Evaluation of fission product worth margins in PWR spent nuclear fuel burnup credit calculations.

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Current criticality safety calculations for the transportation of irradiated LWR fuel make the very conservative assumption that the fuel is fresh. This results in a very substantial overprediction of the actual k{sub eff} of the transportation casks; in certain cases, this decreases the amount of spent fuel which can be loaded in a cask, and increases the cost of transporting the spent fuel to the repository. Accounting for the change of reactivity due to fuel depletion is usually referred to as ''burnup credit.'' The US DOE is currently funding a program aimed at establishing an actinide only burnup credit methodology ... continued below

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Medium: P; Size: 65 pages

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Blomquist, R.N.; Finck, P.J.; Jammes, C. & Stenberg, C.G. February 17, 1999.

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Description

Current criticality safety calculations for the transportation of irradiated LWR fuel make the very conservative assumption that the fuel is fresh. This results in a very substantial overprediction of the actual k{sub eff} of the transportation casks; in certain cases, this decreases the amount of spent fuel which can be loaded in a cask, and increases the cost of transporting the spent fuel to the repository. Accounting for the change of reactivity due to fuel depletion is usually referred to as ''burnup credit.'' The US DOE is currently funding a program aimed at establishing an actinide only burnup credit methodology (in this case, the calculated reactivity takes into account the buildup or depletion of a limited number of actinides). This work is undergoing NRC review. While this methodology is being validated on a significant experimental basis, it implicitly relies on additional margins: in particular, the absorption of neutrons by certain actinides and by all fission products is not taken into account. This provides an important additional margin and helps guarantee that the methodology is conservative provided these neglected absorption are known with reasonable accuracy. This report establishes the accuracy of fission product absorption rate calculations: (1) the analysis of European fission product worth experiments demonstrates that fission product cross-sections available in the US provide very good predictions of fission product worth; (2) this is confirmed by a direct comparison of European and US cross section evaluations; (3) accuracy of Spent Nuclear Fuel (SNF) fission product content predictions is established in a recent ORNL report where several SNF isotopic assays are analyzed; and (4) these data are then combined to establish in a conservative manner the fraction of the predicted total fission product absorption which can be guaranteed based on available experimental data.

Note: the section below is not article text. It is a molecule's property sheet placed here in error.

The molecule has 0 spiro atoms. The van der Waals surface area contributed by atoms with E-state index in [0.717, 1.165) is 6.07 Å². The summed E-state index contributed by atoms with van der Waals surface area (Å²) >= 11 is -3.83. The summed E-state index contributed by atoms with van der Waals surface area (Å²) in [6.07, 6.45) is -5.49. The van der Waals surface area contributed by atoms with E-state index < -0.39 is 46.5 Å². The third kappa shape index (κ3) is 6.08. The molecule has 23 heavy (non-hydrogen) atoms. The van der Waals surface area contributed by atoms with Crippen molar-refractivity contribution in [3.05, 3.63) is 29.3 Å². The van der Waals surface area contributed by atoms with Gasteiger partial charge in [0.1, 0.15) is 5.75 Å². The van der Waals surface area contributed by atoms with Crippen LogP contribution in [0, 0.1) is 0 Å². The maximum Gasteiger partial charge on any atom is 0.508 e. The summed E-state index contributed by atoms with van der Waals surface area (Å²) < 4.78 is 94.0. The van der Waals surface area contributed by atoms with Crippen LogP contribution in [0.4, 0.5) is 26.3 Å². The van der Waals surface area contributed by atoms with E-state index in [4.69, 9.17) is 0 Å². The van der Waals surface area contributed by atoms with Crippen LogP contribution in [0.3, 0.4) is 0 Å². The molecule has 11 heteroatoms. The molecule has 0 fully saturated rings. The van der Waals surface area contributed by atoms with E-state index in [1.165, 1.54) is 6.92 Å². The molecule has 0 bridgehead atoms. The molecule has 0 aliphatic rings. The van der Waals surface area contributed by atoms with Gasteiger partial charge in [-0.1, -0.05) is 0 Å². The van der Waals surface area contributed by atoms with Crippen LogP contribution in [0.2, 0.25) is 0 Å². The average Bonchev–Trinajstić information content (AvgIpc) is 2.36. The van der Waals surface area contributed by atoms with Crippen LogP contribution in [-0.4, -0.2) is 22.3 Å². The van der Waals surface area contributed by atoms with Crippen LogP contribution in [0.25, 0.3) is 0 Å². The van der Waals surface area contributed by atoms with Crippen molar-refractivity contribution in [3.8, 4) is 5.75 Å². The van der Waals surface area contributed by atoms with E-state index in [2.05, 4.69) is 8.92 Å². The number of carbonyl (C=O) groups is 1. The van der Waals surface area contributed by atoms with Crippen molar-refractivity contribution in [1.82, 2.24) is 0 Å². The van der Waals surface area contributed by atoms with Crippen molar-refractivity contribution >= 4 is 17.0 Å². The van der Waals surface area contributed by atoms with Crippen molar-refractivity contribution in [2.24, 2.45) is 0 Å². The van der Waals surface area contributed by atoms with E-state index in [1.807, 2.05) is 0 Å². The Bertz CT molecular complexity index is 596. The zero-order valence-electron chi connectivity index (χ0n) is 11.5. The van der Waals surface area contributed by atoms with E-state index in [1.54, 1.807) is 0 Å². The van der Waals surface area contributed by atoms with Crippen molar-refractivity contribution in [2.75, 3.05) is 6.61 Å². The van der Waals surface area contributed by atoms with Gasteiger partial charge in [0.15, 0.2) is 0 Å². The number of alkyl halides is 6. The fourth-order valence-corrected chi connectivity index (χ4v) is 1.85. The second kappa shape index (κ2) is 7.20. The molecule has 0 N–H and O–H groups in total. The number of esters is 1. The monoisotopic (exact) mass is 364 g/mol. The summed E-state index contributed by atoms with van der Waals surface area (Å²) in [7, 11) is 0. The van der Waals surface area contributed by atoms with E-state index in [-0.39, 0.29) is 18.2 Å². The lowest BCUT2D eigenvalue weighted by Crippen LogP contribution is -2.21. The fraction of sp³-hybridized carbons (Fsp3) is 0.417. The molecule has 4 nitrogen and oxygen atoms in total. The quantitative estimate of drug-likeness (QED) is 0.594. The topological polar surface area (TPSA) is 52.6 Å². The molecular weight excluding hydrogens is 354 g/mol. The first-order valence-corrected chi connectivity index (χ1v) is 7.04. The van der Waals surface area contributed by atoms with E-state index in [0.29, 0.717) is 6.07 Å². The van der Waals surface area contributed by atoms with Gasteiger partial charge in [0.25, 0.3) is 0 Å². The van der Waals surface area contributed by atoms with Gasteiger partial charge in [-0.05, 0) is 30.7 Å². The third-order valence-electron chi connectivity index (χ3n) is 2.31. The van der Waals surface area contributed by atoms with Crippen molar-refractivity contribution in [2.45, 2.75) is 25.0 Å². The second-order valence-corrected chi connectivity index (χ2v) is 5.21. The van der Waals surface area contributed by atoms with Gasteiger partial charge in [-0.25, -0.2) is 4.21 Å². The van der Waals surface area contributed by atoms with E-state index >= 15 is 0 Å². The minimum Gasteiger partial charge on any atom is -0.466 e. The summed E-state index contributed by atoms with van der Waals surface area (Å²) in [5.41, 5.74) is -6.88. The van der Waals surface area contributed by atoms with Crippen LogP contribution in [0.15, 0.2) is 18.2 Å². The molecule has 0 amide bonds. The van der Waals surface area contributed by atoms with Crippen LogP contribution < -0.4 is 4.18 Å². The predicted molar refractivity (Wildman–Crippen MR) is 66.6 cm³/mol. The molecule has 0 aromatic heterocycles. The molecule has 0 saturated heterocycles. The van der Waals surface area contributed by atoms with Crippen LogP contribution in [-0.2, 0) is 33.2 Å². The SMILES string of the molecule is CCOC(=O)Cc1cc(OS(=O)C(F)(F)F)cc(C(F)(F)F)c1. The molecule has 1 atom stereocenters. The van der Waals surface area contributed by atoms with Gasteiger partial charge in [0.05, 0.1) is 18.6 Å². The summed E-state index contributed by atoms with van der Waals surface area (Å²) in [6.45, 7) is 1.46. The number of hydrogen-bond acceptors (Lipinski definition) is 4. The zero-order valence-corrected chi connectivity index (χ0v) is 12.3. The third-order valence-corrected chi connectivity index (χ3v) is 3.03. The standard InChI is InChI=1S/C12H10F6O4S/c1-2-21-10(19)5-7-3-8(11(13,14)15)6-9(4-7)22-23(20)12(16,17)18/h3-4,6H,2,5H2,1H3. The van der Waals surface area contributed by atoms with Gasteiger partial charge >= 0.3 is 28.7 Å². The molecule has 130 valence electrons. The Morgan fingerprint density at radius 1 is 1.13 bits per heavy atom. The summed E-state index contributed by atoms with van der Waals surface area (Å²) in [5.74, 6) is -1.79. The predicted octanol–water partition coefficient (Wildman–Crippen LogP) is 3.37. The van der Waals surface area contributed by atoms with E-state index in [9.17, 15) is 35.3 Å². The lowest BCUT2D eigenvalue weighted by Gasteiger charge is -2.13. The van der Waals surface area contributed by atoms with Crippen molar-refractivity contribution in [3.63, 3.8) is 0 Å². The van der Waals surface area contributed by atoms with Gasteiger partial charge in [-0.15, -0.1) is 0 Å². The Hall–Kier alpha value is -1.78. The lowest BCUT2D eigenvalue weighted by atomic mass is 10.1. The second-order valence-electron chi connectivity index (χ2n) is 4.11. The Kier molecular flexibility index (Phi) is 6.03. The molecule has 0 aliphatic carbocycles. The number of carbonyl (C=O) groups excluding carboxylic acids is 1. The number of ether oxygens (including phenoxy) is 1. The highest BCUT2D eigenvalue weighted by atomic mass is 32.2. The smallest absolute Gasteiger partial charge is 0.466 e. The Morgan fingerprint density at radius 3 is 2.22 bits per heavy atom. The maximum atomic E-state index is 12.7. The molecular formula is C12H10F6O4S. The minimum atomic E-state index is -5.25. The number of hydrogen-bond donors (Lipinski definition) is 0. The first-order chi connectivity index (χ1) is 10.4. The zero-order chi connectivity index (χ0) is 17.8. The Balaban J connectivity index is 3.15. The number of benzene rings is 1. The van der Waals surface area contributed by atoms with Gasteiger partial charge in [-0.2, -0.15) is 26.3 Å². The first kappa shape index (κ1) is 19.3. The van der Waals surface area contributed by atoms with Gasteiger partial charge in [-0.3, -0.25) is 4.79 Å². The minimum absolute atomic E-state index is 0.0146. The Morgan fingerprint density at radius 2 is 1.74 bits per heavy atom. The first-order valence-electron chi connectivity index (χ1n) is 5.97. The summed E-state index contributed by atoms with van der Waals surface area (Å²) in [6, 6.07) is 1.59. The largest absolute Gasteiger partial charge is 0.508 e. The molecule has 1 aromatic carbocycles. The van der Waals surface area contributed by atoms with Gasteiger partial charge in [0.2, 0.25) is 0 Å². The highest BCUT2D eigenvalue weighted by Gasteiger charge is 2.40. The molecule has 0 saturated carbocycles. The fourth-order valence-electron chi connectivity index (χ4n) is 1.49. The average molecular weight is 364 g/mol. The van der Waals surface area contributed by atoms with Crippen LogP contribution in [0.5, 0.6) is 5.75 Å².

Physical Description

Medium: P; Size: 65 pages

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INIS; OSTI as DE00012014

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  • Other Information: PBD: 17 Feb 1999

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  • Report No.: ANL-FRA-1998-1
  • Grant Number: W-31109-ENG-38
  • DOI: 10.2172/12014 | External Link
  • Office of Scientific & Technical Information Report Number: 12014
  • Archival Resource Key: ark:/67531/metadc625818

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Reports, articles and other documents harvested from the Office of Scientific and Technical Information.

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  • February 17, 1999

Added to The UNT Digital Library

  • June 16, 2015, 7:43 a.m.

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  • March 29, 2016, 6:03 p.m.

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Blomquist, R.N.; Finck, P.J.; Jammes, C. & Stenberg, C.G. Evaluation of fission product worth margins in PWR spent nuclear fuel burnup credit calculations., report, February 17, 1999; Illinois. (digital.library.unt.edu/ark:/67531/metadc625818/: accessed October 18, 2017), University of North Texas Libraries, Digital Library, digital.library.unt.edu; crediting UNT Libraries Government Documents Department.